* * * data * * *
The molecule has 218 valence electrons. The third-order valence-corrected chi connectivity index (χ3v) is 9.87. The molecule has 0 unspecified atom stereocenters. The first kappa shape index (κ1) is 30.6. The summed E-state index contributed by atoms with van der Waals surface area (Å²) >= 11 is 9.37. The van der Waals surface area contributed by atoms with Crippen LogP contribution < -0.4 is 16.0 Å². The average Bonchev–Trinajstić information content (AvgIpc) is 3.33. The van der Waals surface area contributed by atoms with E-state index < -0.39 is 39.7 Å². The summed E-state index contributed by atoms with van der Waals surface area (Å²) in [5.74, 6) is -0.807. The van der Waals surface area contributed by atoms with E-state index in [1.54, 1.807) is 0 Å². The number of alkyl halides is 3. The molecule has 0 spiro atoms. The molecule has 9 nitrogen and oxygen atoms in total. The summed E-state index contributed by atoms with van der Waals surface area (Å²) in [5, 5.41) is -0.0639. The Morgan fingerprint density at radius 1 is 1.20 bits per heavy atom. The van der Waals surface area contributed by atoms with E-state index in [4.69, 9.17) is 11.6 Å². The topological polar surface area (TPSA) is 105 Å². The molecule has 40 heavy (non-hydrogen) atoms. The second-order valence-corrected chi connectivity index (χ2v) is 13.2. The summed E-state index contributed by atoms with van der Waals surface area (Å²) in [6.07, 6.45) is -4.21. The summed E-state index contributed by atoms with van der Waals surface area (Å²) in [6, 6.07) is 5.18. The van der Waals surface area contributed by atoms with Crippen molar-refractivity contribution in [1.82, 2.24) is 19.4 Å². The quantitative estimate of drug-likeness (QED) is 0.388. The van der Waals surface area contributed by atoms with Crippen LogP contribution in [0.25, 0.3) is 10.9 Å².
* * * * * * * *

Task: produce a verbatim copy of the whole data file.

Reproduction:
The molecule has 218 valence electrons. The third-order valence-corrected chi connectivity index (χ3v) is 9.87. The molecule has 0 unspecified atom stereocenters. The first kappa shape index (κ1) is 30.6. The summed E-state index contributed by atoms with van der Waals surface area (Å²) >= 11 is 9.37. The van der Waals surface area contributed by atoms with Crippen LogP contribution < -0.4 is 16.0 Å². The average Bonchev–Trinajstić information content (AvgIpc) is 3.33. The van der Waals surface area contributed by atoms with E-state index < -0.39 is 39.7 Å². The summed E-state index contributed by atoms with van der Waals surface area (Å²) in [5.74, 6) is -0.807. The van der Waals surface area contributed by atoms with E-state index in [1.54, 1.807) is 0 Å². The number of alkyl halides is 3. The molecule has 0 spiro atoms. The molecule has 9 nitrogen and oxygen atoms in total. The summed E-state index contributed by atoms with van der Waals surface area (Å²) in [5, 5.41) is -0.0639. The Morgan fingerprint density at radius 1 is 1.20 bits per heavy atom. The van der Waals surface area contributed by atoms with E-state index in [4.69, 9.17) is 11.6 Å². The topological polar surface area (TPSA) is 105 Å². The molecule has 40 heavy (non-hydrogen) atoms. The second-order valence-corrected chi connectivity index (χ2v) is 13.2. The summed E-state index contributed by atoms with van der Waals surface area (Å²) in [6.07, 6.45) is -4.21. The summed E-state index contributed by atoms with van der Waals surface area (Å²) in [6, 6.07) is 5.18. The van der Waals surface area contributed by atoms with Crippen molar-refractivity contribution in [1.82, 2.24) is 19.4 Å². The quantitative estimate of drug-likeness (QED) is 0.388. The van der Waals surface area contributed by atoms with Crippen LogP contribution in [0.25, 0.3) is 10.9 Å².